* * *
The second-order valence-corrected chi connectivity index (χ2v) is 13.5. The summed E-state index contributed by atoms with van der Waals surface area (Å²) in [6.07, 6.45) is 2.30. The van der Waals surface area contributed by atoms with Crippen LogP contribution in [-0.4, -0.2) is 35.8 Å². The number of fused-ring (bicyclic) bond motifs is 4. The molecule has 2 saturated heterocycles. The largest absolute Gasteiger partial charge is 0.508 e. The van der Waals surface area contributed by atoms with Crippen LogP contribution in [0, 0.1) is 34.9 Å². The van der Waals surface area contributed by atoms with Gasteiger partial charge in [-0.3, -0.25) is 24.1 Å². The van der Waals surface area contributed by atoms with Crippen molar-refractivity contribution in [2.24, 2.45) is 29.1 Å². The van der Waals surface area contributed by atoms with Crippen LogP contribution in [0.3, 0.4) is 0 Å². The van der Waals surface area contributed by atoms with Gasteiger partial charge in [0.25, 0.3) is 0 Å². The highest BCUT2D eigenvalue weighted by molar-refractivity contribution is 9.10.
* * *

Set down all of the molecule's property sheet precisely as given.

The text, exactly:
The second-order valence-corrected chi connectivity index (χ2v) is 13.5. The summed E-state index contributed by atoms with van der Waals surface area (Å²) in [6.07, 6.45) is 2.30. The van der Waals surface area contributed by atoms with Crippen LogP contribution in [-0.4, -0.2) is 35.8 Å². The number of fused-ring (bicyclic) bond motifs is 4. The molecule has 2 saturated heterocycles. The largest absolute Gasteiger partial charge is 0.508 e. The van der Waals surface area contributed by atoms with Crippen LogP contribution in [0, 0.1) is 34.9 Å². The van der Waals surface area contributed by atoms with Gasteiger partial charge in [-0.3, -0.25) is 24.1 Å². The van der Waals surface area contributed by atoms with Crippen molar-refractivity contribution in [2.24, 2.45) is 29.1 Å². The van der Waals surface area contributed by atoms with Crippen LogP contribution in [0.3, 0.4) is 0 Å². The van der Waals surface area contributed by atoms with Gasteiger partial charge in [0.25, 0.3) is 0 Å². The highest BCUT2D eigenvalue weighted by molar-refractivity contribution is 9.10.